It’s been found that the pet food of cats and dogs makes up 25 to 30 percent of the environmental impact of meat consumption in the United States. Chew on that.
Nowadays, people tend to view their pets less as pets and more as part of the family, so they buy higher quality meat-based products that humans themselves can eat. Dogs and cats, however, are actually able to digest a lot more than humans can and it’s not very sustainable for them to munch on premium products when they would be absolutely fine with less sophisticated food. While they share our homes, they don't need to share our dinner plates.
Also, from an animal rights standpoint, how ethical is it to make our domestic pets as happy as possible whilst turning a blind eye to the millions of other animals being slaughtered to fill their food bowls?
UCLA geography professor Gregory Okin calculated that the meat-based pet food consumed by cats and dogs generates about 64 million tons of carbon dioxide a year, which is equivalent to a year's worth of driving 13.6 million cars. This carbon pawprint is significant and, sadly, generally overlooked.
Could it be that pets making a switch to a vegan diet would be better for the environment? Guess so. But then what about their health?
The company Wild Earth think they have found a sustainable solution. Using biotechnology, they are able to turn a type of fungus called koji (found in Japanese foods like soy sauce and miso) into a high quality source of protein. Making this protein into pet food puts less strain on the environment and is free from animal cruelty; is it a no-brainer?
There is a lack of published research on the idea right now, but there is a lot of evidence suggesting that veganism for pets can work, and it’s something that companies like Wild Earth are certainly willing to explore. If plant-based food has been so successful for humans, why not for animals?
Experts suggest that dogs can more accurately be classified as omnivores than carnivores, so in theory they can also survive on a vegetarian or vegan diet. However, just as with humans, it has to be carefully designed to ensure that they still get all of the right vitamins and nutrients.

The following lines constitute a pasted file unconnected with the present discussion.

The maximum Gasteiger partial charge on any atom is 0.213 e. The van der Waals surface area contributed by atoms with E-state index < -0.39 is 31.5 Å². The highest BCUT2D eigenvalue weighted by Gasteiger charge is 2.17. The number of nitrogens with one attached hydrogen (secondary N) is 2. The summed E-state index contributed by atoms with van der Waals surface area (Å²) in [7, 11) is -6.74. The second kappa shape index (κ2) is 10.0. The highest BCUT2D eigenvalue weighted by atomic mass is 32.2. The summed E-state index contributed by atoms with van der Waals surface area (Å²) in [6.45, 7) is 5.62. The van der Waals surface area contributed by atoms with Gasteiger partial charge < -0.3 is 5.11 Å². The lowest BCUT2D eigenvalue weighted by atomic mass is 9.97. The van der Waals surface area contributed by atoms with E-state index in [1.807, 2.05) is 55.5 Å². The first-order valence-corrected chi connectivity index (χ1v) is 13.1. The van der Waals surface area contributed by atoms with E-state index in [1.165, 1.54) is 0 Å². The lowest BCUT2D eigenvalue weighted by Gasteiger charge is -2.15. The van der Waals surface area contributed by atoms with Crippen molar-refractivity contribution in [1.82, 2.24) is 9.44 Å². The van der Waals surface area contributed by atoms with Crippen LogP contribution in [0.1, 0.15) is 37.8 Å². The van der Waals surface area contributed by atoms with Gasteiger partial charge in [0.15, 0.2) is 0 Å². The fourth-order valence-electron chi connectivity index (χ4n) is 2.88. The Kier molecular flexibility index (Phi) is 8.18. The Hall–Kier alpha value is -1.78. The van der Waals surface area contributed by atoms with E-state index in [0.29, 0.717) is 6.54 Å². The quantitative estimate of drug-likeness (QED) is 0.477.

In 2002, the collie Bramble lived to the ripe old age of 27 (189 dog years) on a purely vegan diet of rice, lentils, and vegetables, and held the Guinness World Record for oldest living dog at the time. Bramble’s story shows that dogs can not only survive on a vegan diet, they can thrive.
Cats on the other hand, are obligate carnivores, and meat is an essential part of their diet, although they can eat plant-based foods too. In response to this information, Ryan Bethencourt and his team at Wild Earth are working on a lab-grown cat food made from cultured mouse cells, which would both give cats the meat protein they need and reduce their environmental impact.
This approach has provoked worry in some corners though, with concerns that "the cat food is Bethencourt’s Trojan horse to introduce lab-grown meat for humans." The idea of "clean meat" is indeed being looked into as a sustainable food source, as growing meat directly from the animal cells skips the long process of factory farming and reduces the negative environmental impact.
Bethencourt says, "If I was asked: 'In 10 years’ time are we going have clean meat?' Without a doubt. In five years’ time, I’m hopeful."
For humans and pets alike, food sustainability is a serious issue that needs to be tackled and the introduction of a little plant-based kibble looks like a step in the right direction. Feeding your pets some more veggie alternatives won't do them, or the planet, any harm and in fact— it's more likely to do a whole load of good.
Uttar Pradesh in India is not a great place to be a woman. Quite the opposite in fact. The northern Indian state has high levels of violence against women, who are often failed by the police and the legal system leaving them waiting a long time for a fair trial and justice.
Tired of the poor justice system, Sampat Pal Devi founded the Gulabi Gang, an organisation that aims to challenge the deeply patriarchal structure of her society.
As a group that now boasts 400,000 women who wear pink saris and carry large sticks to beat offenders, they have not gone unnoticed and are making a mark in Northern India.
"Yes, we fight rapists with lathis [sticks]. If we find the culprit, we thrash him black and blue so he dare not attempt to do wrong to any girl or a woman again."
However, Gulabi Gang isn’t just about beating local abusers. The group’s main focus is on empowering women, promoting equality and challenging stereotypes. This is carried out through several practices including training women in self-defence, persuading families to educate girls and putting an end to child marriage.
The Gulabi Gang also hope to empower women by providing them with resources that'll help them gain economic freedom. They organise events with companies where women can be hired. They currently collaborate with a local business, which employs over 500 women and allows them to earn up to 150 rupees a day.